He then rammed through constitutional changes in 2017 that eliminated the premiership and created a powerful new executive that allowed the president to effectively rule by decree.
The opposition pledged to change the constitution back to the way things worked throughout most of Turkiye’s post-Ottoman history.
Constitutional changes can be ratified by 400 votes in the 600-seat parliament.
They can also be put up for a national vote if the opposition gathers the 360 votes needed to trigger a constitutional referendum.
The opposition’s pledge to rewrite the constitution adds particular importance to the parliamentary vote.
Erdogan briefly lost control of parliament during his second decade in power and now relies on support from a far-right party that has seen its support slip in the past year.
Opinion polls point to a tightly contested election that is too close to call.
The opposition pledged to “urgently” amend the constitution and “put an end to the vague and arbitrary restriction of the freedoms of assembly and demonstration.”
“We will strengthen the freedoms of thought, opinion and expression,” it added.
Erdogan unleashed sweeping purges after a failed 2016 coup attempt that curbed many of the freedoms enjoyed under his more prosperous and publicly popular first years of rule.
Analysts estimate that 90 percent of Turkiye’s media are now under government or its business allies’ control.
Thousands of activists — many of them Kurds — are languishing in prison on terror-related charges that rights groups believe Erdogan is using to crack down on political dissent.

The program was unveiled at a ceremony attended by cheering crowds thirsting for a chance to reverse Erdogan’s transformation of Turkiye into a more religiously conservative country that was slowly losing support from the West.
Some of the biggest applause came from promises to crack down on corruption and restore the strength of Turkiye’s traditional institutions — including its state media.
The opposition vowed to make Turkiye’s TRT national broadcaster and Anadolu state news agency abide by “the principles of independence and impartiality.”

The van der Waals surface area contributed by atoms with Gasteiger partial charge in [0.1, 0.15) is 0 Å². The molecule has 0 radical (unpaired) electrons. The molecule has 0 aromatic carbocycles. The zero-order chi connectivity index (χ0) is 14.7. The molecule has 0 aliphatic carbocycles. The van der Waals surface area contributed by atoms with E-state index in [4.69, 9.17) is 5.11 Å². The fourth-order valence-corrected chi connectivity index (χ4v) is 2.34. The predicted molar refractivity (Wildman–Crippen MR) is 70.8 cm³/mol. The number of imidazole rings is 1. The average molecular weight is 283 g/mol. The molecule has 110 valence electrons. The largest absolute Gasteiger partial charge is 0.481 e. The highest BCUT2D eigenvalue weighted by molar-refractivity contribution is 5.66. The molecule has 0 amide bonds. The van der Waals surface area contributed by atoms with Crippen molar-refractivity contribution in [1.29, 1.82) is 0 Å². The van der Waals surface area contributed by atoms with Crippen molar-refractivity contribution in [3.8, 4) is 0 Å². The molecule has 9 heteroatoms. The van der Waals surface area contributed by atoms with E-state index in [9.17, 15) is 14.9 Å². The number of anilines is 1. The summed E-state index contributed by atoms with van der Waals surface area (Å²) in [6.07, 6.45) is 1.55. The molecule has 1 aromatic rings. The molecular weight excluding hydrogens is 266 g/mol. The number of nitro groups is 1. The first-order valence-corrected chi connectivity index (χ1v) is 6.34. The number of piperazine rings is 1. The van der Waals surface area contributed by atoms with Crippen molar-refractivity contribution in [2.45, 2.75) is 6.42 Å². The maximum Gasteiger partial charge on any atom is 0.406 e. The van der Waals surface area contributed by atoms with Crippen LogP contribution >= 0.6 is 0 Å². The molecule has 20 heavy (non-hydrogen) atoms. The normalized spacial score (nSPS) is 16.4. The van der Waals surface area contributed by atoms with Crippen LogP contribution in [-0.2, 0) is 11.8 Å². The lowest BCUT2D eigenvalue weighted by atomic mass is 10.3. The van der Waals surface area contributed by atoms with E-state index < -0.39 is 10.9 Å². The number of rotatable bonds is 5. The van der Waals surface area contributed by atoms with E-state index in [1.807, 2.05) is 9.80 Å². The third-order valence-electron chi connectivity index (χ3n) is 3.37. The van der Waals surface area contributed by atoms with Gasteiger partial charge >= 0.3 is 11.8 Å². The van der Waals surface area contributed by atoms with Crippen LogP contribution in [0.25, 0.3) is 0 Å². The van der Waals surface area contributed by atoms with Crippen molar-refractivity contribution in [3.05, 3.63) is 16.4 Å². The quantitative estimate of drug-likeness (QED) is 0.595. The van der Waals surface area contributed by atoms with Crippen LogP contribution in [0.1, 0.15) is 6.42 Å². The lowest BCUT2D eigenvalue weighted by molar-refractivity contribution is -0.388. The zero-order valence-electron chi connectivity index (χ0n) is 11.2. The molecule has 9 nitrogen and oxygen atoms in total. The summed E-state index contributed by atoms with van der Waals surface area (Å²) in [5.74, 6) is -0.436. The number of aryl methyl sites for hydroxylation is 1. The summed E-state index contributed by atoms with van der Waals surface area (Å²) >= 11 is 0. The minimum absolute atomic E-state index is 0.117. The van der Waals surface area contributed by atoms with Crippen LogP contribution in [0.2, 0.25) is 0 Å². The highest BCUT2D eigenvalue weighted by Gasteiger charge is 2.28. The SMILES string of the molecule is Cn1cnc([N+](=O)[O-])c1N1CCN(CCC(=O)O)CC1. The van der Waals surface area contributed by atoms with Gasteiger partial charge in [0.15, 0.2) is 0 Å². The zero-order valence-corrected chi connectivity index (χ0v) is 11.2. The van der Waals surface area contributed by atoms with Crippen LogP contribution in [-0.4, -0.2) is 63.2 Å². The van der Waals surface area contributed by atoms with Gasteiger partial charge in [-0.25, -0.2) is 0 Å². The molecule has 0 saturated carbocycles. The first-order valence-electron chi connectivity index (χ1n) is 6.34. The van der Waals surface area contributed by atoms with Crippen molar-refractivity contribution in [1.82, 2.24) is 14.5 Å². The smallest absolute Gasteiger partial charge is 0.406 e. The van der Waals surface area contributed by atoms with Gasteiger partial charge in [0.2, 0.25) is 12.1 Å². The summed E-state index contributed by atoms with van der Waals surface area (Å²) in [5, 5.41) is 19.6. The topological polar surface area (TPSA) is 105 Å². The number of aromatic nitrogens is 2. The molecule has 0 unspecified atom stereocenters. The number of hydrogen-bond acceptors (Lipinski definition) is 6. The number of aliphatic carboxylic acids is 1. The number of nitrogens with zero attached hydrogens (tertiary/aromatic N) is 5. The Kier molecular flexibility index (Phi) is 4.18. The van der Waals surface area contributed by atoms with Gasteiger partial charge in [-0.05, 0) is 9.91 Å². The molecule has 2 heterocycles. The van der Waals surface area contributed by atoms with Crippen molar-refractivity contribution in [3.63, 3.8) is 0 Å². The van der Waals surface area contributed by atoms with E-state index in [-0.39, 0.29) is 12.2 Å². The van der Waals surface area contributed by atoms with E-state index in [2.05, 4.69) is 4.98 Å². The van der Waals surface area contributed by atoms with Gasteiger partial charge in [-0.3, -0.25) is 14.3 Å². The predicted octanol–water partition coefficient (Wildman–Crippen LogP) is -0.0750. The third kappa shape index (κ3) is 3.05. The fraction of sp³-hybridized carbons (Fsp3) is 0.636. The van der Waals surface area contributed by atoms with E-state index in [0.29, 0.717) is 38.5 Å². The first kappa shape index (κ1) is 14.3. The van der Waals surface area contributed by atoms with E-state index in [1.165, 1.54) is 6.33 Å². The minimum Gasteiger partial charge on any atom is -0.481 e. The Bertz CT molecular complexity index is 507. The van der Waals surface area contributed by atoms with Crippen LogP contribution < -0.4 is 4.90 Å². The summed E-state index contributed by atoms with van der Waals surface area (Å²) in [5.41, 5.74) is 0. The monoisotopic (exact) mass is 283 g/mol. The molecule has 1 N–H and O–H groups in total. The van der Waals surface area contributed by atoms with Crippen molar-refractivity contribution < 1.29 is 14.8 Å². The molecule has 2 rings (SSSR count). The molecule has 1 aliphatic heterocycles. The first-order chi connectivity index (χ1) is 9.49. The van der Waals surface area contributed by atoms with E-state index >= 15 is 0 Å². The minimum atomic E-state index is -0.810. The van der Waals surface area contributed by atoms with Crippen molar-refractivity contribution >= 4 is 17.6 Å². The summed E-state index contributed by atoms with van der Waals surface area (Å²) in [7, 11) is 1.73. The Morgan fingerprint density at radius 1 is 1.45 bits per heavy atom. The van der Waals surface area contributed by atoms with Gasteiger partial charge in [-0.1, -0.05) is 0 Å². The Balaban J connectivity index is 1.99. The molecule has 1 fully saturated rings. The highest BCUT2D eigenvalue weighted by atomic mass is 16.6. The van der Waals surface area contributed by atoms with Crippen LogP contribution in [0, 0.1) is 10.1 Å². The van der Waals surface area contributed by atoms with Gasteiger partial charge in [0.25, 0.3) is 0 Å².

Its foreign policy section stressed the importance of restoring “mutual trust” with the United States and achieving Turkiye’s stalled goal of gaining “full membership in the European Union.”
It made no direct mention of Russia’s invasion of Ukraine.
“We will maintain relations with the Russian Federation with an understanding that both parties are equal and strengthened by balanced and constructive dialogue at the institutional level,” the program said.
Erdogan’s refusal to join Western sanctions on Moscow has turned Turkiye into a key route for Russia to access Western goods and services.
The resulting boom in bilateral trade has added to Erdogan’s tensions with Washington and the European Union.


Azerbaijan embassy in Iran suspends work after deadly attack

Azerbaijan embassy in Iran suspends work after deadly attack
Updated 30 January 2023

Azerbaijan embassy in Iran suspends work after deadly attack

Azerbaijan embassy in Iran suspends work after deadly attack

BAKU: Azerbaijan said on Monday it was suspending work at its embassy in Iran, days after a gunman stormed the mission, killing one guard and wounding two others.
Iran has said the attack on Friday was motivated by personal reasons but Baku labelled it an act of terrorism.
“The operation of Azerbaijan’s embassy in Iran has been temporarily suspended following the evacuation of its staff and their family members from Iran,” Azerbaijani foreign ministry spokesman Ayxan Hacizada told AFP.
“That doesn’t mean that diplomatic ties had been severed,” he said, adding that Baku’s consulate general in the Iranian city of Tabriz was “up and running.”
In a phone call on Saturday with his Iranian counterpart Ebrahim Raisi, Azerbaijani President Ilham Aliyev said he hoped “this violent act of terror would be thoroughly investigated.”
Tehran’s police said the attacker, who was arrested, was an Iranian man married to an Azerbaijani woman.
The United States condemned “unacceptable violence” and urged a prompt investigation. Russia’s foreign ministry said Moscow was “shocked” by the attack.
Iran is home to millions of Turkic-speaking, ethnic Azeris and it has long accused Azerbaijan of fomenting separatist sentiment inside its territory.
Relations between the two countries have traditionally been sour, with the former Soviet republic a close ally of Iran’s historical rival Turkiye.
Tehran also fears that Azerbaijani territory could be used for a possible offensive against Iran by Israel, a major supplier of arms to Baku.